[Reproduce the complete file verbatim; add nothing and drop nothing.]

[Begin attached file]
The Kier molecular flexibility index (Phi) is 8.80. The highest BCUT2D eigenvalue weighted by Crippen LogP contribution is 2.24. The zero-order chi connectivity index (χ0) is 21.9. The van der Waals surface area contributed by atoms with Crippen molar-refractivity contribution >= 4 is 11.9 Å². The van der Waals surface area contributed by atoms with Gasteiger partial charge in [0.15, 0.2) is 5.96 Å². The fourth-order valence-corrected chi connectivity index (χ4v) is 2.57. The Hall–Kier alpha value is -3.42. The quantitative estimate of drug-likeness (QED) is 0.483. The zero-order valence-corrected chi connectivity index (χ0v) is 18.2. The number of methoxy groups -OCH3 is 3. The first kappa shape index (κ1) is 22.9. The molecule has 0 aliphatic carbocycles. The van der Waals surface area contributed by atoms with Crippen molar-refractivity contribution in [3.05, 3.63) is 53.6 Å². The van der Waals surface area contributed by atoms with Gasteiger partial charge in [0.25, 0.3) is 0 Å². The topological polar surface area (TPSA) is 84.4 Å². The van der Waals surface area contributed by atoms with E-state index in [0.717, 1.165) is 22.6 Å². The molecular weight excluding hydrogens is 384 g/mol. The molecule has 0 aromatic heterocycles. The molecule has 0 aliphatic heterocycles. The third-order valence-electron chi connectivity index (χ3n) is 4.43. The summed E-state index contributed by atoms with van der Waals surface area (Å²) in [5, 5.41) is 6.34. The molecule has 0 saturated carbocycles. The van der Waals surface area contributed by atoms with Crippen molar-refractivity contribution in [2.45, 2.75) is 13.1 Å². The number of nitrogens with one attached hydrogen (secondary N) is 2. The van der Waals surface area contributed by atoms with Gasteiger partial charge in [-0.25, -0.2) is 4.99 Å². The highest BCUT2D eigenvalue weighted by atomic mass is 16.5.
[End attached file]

The Kier molecular flexibility index (Phi) is 8.80. The highest BCUT2D eigenvalue weighted by Crippen LogP contribution is 2.24. The zero-order chi connectivity index (χ0) is 21.9. The van der Waals surface area contributed by atoms with Crippen molar-refractivity contribution >= 4 is 11.9 Å². The van der Waals surface area contributed by atoms with Gasteiger partial charge in [0.15, 0.2) is 5.96 Å². The fourth-order valence-corrected chi connectivity index (χ4v) is 2.57. The Hall–Kier alpha value is -3.42. The quantitative estimate of drug-likeness (QED) is 0.483. The zero-order valence-corrected chi connectivity index (χ0v) is 18.2. The number of methoxy groups -OCH3 is 3. The first kappa shape index (κ1) is 22.9. The molecule has 0 aliphatic carbocycles. The van der Waals surface area contributed by atoms with Crippen molar-refractivity contribution in [3.05, 3.63) is 53.6 Å². The van der Waals surface area contributed by atoms with Gasteiger partial charge in [0.25, 0.3) is 0 Å². The topological polar surface area (TPSA) is 84.4 Å². The van der Waals surface area contributed by atoms with E-state index in [0.717, 1.165) is 22.6 Å². The molecular weight excluding hydrogens is 384 g/mol. The molecule has 0 aromatic heterocycles. The molecule has 0 aliphatic heterocycles. The third-order valence-electron chi connectivity index (χ3n) is 4.43. The summed E-state index contributed by atoms with van der Waals surface area (Å²) in [5, 5.41) is 6.34. The molecule has 0 saturated carbocycles. The van der Waals surface area contributed by atoms with Crippen molar-refractivity contribution in [2.45, 2.75) is 13.1 Å². The number of nitrogens with one attached hydrogen (secondary N) is 2. The van der Waals surface area contributed by atoms with Gasteiger partial charge in [-0.25, -0.2) is 4.99 Å². The highest BCUT2D eigenvalue weighted by atomic mass is 16.5.